ExxonMobil Chemical recently made an acquisition of a company whose technical advancement in polymers may result in making wind turbine blades stronger, last longer, and offer more sustainable practices.
ExxonMobil acquires Materia, Inc., a high-performance structural polymers company
ExxonMobil Chemical Company has purchased Materia, Inc., a California-based technology company that pioneered the creation of a Nobel Prize-winning method for creating a new class of materials. Wind turbine blades, electric car parts, sustainable building, and anti-corrosive coatings are among the uses for novel materials.
Materia was formed in 1999 to market a collection of ruthenium catalyst technology discovered by Nobel Laureate Dr. Robert Grubbs and his Caltech research group. Materia claims this technology offers a lower carbon footprint with cradle-to-gate emissions 47% lower than standard epoxy resins.
Nobel Prize-winning technology for Making Wind Turbine Blades
This is a new family of hydrocarbon-based materials with improved performance and sustainability. These materials might allow for more robust and efficient wind turbine blades during the energy transition.
ExxonMobil and Materia have been working together on the development of novel hydrocarbon-based materials that are stronger, lighter, and more durable than traditional thermoset products like epoxy since 2017. These advantages might enable making wind turbine blades more robust for more efficient renewable electricity generation in the wind power sector. Because of their strength, the materials might potentially be employed in some building applications as a lightweight, corrosion-resistant substitute for steel.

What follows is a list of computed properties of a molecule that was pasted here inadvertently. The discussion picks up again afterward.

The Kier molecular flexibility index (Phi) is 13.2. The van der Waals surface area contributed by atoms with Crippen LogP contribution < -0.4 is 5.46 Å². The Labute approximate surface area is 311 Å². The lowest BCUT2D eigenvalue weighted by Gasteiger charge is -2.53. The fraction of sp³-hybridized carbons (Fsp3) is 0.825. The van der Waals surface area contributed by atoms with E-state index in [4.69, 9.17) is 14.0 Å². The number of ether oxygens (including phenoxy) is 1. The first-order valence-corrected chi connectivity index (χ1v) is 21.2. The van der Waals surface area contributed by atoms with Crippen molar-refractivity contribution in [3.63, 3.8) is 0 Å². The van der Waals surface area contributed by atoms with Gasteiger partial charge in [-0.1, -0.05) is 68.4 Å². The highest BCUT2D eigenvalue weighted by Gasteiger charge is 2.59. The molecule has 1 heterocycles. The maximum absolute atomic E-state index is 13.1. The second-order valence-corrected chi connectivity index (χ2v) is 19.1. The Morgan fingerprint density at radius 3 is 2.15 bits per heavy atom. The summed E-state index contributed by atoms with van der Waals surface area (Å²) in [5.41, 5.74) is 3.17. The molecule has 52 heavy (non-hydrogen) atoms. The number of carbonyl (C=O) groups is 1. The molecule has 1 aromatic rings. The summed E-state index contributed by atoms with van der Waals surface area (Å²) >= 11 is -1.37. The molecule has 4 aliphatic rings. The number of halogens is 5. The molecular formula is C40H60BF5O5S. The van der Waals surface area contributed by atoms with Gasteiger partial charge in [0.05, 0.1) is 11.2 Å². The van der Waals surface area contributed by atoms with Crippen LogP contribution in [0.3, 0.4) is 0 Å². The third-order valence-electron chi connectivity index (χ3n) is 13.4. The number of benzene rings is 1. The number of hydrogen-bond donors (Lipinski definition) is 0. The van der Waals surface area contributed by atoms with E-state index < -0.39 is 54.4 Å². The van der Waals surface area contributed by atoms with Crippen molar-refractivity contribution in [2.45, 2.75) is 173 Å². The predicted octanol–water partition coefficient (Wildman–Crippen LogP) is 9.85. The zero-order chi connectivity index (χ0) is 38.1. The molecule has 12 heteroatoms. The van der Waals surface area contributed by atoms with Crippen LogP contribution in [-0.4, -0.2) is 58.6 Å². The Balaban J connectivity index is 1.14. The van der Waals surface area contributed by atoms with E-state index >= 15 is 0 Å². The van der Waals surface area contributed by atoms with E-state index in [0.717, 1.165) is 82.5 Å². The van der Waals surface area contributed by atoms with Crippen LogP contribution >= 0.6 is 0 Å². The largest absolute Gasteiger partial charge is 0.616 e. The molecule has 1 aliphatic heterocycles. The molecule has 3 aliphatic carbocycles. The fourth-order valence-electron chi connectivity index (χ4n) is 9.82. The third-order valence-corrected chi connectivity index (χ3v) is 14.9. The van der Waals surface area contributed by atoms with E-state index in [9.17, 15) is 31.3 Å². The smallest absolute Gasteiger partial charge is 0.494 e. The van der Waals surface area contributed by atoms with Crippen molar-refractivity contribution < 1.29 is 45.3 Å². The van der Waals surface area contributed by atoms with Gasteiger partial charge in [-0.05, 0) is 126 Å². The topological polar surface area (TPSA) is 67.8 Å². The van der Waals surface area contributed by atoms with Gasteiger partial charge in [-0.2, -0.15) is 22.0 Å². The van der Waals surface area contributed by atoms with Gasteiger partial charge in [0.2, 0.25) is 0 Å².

“We are reimagining how new hydrocarbon-based materials can form the building blocks to help multiple industries achieve a more sustainable future,” said Karen McKee, president of ExxonMobil Chemical Company. “This acquisition ties together Materia’s Nobel Prize-winning technology with ExxonMobil’s complementary proprietary technology and world-class manufacturing capabilities to bring this exciting new class of structural materials to commercial scale.”
The materials make use of innovative catalyst discoveries developed by California Institute of Technology professor Dr. Robert Grubbs and his research team. Grubbs was awarded the Nobel Prize in Chemistry in 2005 for his findings.
“The combination of Materia’s innovative culture, dedicated employees, and cutting-edge technology with ExxonMobil’s expertise and scale in bringing new technology to market will open up an exciting new chapter for Materia,” said Professor Robert Grubbs, Nobel Laureate and co-founder of Materia. “ExxonMobil’s acquisition significantly expands the growth opportunities for this unique technology.”
Materia’s headquarters and technology center in Pasadena, California, as well as its production site in Huntsville, Texas, are included in the transaction. ExxonMobil aims to manage the firm as a wholly-owned subsidiary under the Materia brand.
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